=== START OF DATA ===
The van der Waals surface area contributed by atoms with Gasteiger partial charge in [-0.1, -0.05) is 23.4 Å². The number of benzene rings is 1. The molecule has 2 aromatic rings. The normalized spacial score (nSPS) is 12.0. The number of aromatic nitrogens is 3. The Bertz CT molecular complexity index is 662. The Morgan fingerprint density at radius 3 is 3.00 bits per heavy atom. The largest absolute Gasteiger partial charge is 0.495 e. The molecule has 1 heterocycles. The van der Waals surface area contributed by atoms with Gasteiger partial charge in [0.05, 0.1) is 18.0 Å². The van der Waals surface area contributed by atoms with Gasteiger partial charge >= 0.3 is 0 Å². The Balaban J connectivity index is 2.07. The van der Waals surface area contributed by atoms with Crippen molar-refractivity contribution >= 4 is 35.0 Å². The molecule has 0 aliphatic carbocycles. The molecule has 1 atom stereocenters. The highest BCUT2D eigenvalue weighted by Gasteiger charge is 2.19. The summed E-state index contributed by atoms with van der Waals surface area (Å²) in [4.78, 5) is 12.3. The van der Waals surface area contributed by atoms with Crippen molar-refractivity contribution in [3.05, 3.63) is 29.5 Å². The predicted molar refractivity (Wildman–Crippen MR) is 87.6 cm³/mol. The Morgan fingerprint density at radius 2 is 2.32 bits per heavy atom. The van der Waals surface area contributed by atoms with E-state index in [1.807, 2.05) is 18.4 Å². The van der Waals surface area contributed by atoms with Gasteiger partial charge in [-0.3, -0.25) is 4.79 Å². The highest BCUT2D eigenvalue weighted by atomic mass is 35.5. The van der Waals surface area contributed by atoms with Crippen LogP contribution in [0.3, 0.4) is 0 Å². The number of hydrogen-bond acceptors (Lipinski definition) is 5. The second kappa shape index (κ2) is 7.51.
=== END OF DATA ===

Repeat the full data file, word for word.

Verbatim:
The van der Waals surface area contributed by atoms with Gasteiger partial charge in [-0.1, -0.05) is 23.4 Å². The number of benzene rings is 1. The molecule has 2 aromatic rings. The normalized spacial score (nSPS) is 12.0. The number of aromatic nitrogens is 3. The Bertz CT molecular complexity index is 662. The Morgan fingerprint density at radius 3 is 3.00 bits per heavy atom. The largest absolute Gasteiger partial charge is 0.495 e. The molecule has 1 heterocycles. The van der Waals surface area contributed by atoms with Gasteiger partial charge in [0.05, 0.1) is 18.0 Å². The van der Waals surface area contributed by atoms with Gasteiger partial charge >= 0.3 is 0 Å². The Balaban J connectivity index is 2.07. The van der Waals surface area contributed by atoms with Crippen molar-refractivity contribution >= 4 is 35.0 Å². The molecule has 0 aliphatic carbocycles. The molecule has 1 atom stereocenters. The highest BCUT2D eigenvalue weighted by Gasteiger charge is 2.19. The summed E-state index contributed by atoms with van der Waals surface area (Å²) in [4.78, 5) is 12.3. The van der Waals surface area contributed by atoms with Crippen molar-refractivity contribution in [3.05, 3.63) is 29.5 Å². The predicted molar refractivity (Wildman–Crippen MR) is 87.6 cm³/mol. The Morgan fingerprint density at radius 2 is 2.32 bits per heavy atom. The van der Waals surface area contributed by atoms with E-state index in [1.807, 2.05) is 18.4 Å². The van der Waals surface area contributed by atoms with Gasteiger partial charge in [-0.3, -0.25) is 4.79 Å². The highest BCUT2D eigenvalue weighted by atomic mass is 35.5. The van der Waals surface area contributed by atoms with Crippen LogP contribution in [0.3, 0.4) is 0 Å². The number of hydrogen-bond acceptors (Lipinski definition) is 5. The second kappa shape index (κ2) is 7.51.